Let me state here, for the record – I love a good box set and a glass of wine! But… I am also aware of how sacred sleep is and how fundamental to good health. So start with 1 day a week which you dedicate to sleep. And notice whether any of these sleep protocols actually ease you in to a good nights sleep:
1-Day A Week Dedicated to Sleeping Well
Be mindful the next day,, notice whether you wake naturally. Notice your immediate thought process when you wake, is it conducive to a productive day? Or do you wake already overwhelmed? Start with just one day a week dedicated to sleeping well and see how it goes?! Let me know…
Follow me on instagram for more updates.
The wonderful news is that the biopsy results on the lymph nodes and tissue taken away during my Anterior Resection of the bowel (the surgery which took half of my colon away and stapled it back together), show clear. No cancer cells were found. In terms of living with cancer this is a victory. What is means is that there are no visible tumours in my body, and the tissue around the tumour which was taken away is also healthy. I’m really pleased, and enormously grateful that, for now, it looks as though I don’t need chemotherapy. But there’s a but, you can feel it coming… What it doesn’t show is that this body is capable of creating cancer. This body already turned on itself. For some reason, despite relatively good health, fitness and a healthy diet, the ‘C’ bomb trigger was pulled. Whilst the disease itself may be gone, I hope never to return, there’s no getting away from the fact that this happened. that it was even possible.
So while my supporters get back to work, and life around me resumes as normal, I’m left with the thought that, if life pre-cancer caused my cancer, will picking my life back up again also trigger its return? How do I pick up the wholesome, nourishing elements of my life, the life affirming, life giving elements and leave behind the destruction. Am I attuned enough to my own body, mind and soul to walk that path? I feel like one of those rats in Cambodia which sniffs out landmines. Their training and sensory awareness means they can navigate through minefields safely, it seems like an impossible task. I’ve heard people say ‘cancer is random’, ‘its not your fault’, but I don’t entirely believe it. If that was the case, statistics wouldn’t have changed so dramatically over generations. My belief, based on my own experience, is that this is a disease of lifestyle, with many factors contributing to it. And by lifestyle I don’t just mean, what you eat and how much you exercise. I mean how stressed you are day to day, how enriched, or more likely how stretched thin you feel day to day. I think our emotional wellbeing and unresolved traumas can be a trigger, our psychology and our work life balance. How well supported we feel and how well we love, our ability to absorb love, as well as our food choices, and physical condition.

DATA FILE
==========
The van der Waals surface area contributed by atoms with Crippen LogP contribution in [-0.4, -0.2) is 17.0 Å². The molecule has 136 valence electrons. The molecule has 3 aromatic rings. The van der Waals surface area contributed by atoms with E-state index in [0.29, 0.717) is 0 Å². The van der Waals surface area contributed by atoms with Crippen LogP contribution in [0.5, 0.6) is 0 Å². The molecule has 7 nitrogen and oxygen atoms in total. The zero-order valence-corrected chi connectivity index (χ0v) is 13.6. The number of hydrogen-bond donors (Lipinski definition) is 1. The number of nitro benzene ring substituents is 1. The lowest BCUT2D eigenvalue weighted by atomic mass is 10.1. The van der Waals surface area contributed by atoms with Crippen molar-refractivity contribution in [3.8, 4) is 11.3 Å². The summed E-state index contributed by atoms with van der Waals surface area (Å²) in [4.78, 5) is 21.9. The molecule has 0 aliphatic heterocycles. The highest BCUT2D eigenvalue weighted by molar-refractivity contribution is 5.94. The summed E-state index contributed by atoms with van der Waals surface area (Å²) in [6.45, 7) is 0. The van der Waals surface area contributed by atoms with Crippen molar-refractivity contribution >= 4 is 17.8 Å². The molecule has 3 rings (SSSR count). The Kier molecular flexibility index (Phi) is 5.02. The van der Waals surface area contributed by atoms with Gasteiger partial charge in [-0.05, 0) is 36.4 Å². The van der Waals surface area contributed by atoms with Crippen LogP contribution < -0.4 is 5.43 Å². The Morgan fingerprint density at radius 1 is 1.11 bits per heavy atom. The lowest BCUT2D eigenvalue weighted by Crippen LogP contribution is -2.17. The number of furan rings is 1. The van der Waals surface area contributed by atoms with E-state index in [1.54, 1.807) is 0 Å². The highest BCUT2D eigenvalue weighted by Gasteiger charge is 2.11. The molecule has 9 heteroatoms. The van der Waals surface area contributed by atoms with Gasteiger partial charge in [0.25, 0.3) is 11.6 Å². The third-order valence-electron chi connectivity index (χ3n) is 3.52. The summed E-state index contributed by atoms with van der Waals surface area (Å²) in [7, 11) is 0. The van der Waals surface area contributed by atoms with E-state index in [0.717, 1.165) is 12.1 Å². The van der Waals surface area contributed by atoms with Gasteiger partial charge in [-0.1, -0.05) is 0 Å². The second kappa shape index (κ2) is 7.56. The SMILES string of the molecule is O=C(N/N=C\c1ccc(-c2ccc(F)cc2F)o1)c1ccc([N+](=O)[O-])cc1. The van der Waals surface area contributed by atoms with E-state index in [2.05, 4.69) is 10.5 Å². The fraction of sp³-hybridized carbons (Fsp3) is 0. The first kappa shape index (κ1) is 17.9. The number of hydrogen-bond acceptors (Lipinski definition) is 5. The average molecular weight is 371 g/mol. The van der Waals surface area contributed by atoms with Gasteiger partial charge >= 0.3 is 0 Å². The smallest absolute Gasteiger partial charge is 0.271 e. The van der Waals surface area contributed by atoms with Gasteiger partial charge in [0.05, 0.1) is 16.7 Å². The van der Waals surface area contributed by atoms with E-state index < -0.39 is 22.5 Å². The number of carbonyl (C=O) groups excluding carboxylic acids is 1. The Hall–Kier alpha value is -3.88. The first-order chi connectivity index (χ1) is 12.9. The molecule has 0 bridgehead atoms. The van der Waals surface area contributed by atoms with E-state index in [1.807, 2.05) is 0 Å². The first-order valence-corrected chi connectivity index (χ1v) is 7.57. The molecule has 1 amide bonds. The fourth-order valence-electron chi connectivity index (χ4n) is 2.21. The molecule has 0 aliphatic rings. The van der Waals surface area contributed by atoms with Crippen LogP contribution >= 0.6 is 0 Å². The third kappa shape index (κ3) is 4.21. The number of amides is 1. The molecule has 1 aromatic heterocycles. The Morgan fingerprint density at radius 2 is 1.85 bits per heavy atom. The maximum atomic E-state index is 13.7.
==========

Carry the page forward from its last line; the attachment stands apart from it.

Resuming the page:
Given that almost half of us will be affected by Cancer (and it turns out there are a whole lot more people around you right now who have survived than you are probably aware of), this is a disease that we are all living with to a greater or lesser extent. I don’t think we’ve all woken up to the reality of it actually. I know the friends around me have felt the impact, the shock that the diagnosis brings. Some of them may even be making lifestyle changes based on that. Whether it’s a deeper sense of gratitude for life, or its the reason for a new health kick. Or maybe it’s taken them to the Dr’s to check out those ‘niggles’ that have been there for a while now and are ‘probably nothing’. Whatever it does needs to wake us up in the wider sense, to our overall well-being, body, mind and soul.
Identifying those patterns which nourish us and those which work against us can be easier said than done, but here’s my view:
So moving forward with my life there are some fundamental changes I need to pick up and run with.
Finally! Turmeric Lattes are here to stay…!! You’ve probably heard that turmeric is anti-inflammatory and has anti-oxidant properties. It’s also been shown to actually disrupt the development of cancer. And since this recipe tastes good and feels heart warming, It’s now a daily staple for me.
Turmeric Latte (SIBO friendly)
200mls Almond or coconut milk
1 tsp turmeric
1/2 tsp cinnamon
1/2 tsp garam masala
1 tsp coconut oil
1 tsp pure organic clear honey
Crack of black pepper
sprinkle of nutmeg to serve.
For more regular updates, follow me on Instagram.